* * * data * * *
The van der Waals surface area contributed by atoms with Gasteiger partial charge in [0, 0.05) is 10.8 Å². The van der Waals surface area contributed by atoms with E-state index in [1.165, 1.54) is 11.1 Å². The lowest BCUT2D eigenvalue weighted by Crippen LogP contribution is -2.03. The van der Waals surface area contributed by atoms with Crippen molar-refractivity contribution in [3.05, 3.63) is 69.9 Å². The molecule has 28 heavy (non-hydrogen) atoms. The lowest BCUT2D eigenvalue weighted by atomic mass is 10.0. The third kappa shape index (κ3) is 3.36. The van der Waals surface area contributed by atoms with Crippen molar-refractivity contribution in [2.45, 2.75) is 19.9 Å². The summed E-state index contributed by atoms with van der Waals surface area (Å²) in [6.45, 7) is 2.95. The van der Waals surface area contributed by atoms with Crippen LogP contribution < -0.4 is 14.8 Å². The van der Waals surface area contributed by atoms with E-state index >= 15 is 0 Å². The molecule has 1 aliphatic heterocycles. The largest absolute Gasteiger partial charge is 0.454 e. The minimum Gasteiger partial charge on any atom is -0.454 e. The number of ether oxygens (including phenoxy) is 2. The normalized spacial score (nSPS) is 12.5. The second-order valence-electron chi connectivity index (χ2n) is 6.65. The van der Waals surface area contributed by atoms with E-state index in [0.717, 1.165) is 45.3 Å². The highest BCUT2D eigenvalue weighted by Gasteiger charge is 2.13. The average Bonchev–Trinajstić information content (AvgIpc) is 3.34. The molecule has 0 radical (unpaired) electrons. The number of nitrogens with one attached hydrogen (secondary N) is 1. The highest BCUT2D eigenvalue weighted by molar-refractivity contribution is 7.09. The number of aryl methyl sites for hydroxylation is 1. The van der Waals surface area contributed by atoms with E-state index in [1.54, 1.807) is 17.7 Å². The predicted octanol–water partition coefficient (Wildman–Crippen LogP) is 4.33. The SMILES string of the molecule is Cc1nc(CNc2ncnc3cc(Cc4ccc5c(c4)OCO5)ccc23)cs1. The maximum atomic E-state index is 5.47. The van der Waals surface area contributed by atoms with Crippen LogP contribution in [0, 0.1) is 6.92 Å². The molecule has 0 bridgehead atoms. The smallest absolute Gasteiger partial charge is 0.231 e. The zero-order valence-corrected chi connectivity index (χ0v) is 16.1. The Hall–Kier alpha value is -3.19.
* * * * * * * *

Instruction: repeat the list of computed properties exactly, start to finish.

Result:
The van der Waals surface area contributed by atoms with Gasteiger partial charge in [0, 0.05) is 10.8 Å². The van der Waals surface area contributed by atoms with E-state index in [1.165, 1.54) is 11.1 Å². The lowest BCUT2D eigenvalue weighted by Crippen LogP contribution is -2.03. The van der Waals surface area contributed by atoms with Crippen molar-refractivity contribution in [3.05, 3.63) is 69.9 Å². The molecule has 28 heavy (non-hydrogen) atoms. The lowest BCUT2D eigenvalue weighted by atomic mass is 10.0. The third kappa shape index (κ3) is 3.36. The van der Waals surface area contributed by atoms with Crippen molar-refractivity contribution in [2.45, 2.75) is 19.9 Å². The summed E-state index contributed by atoms with van der Waals surface area (Å²) in [6.45, 7) is 2.95. The van der Waals surface area contributed by atoms with Crippen LogP contribution < -0.4 is 14.8 Å². The van der Waals surface area contributed by atoms with E-state index >= 15 is 0 Å². The molecule has 1 aliphatic heterocycles. The largest absolute Gasteiger partial charge is 0.454 e. The minimum Gasteiger partial charge on any atom is -0.454 e. The number of ether oxygens (including phenoxy) is 2. The normalized spacial score (nSPS) is 12.5. The second-order valence-electron chi connectivity index (χ2n) is 6.65. The van der Waals surface area contributed by atoms with E-state index in [0.717, 1.165) is 45.3 Å². The highest BCUT2D eigenvalue weighted by Gasteiger charge is 2.13. The average Bonchev–Trinajstić information content (AvgIpc) is 3.34. The molecule has 0 radical (unpaired) electrons. The number of nitrogens with one attached hydrogen (secondary N) is 1. The highest BCUT2D eigenvalue weighted by molar-refractivity contribution is 7.09. The number of aryl methyl sites for hydroxylation is 1. The van der Waals surface area contributed by atoms with E-state index in [1.54, 1.807) is 17.7 Å². The predicted octanol–water partition coefficient (Wildman–Crippen LogP) is 4.33. The SMILES string of the molecule is Cc1nc(CNc2ncnc3cc(Cc4ccc5c(c4)OCO5)ccc23)cs1. The maximum atomic E-state index is 5.47. The van der Waals surface area contributed by atoms with Crippen LogP contribution in [0, 0.1) is 6.92 Å². The molecule has 0 bridgehead atoms. The smallest absolute Gasteiger partial charge is 0.231 e. The zero-order valence-corrected chi connectivity index (χ0v) is 16.1. The Hall–Kier alpha value is -3.19.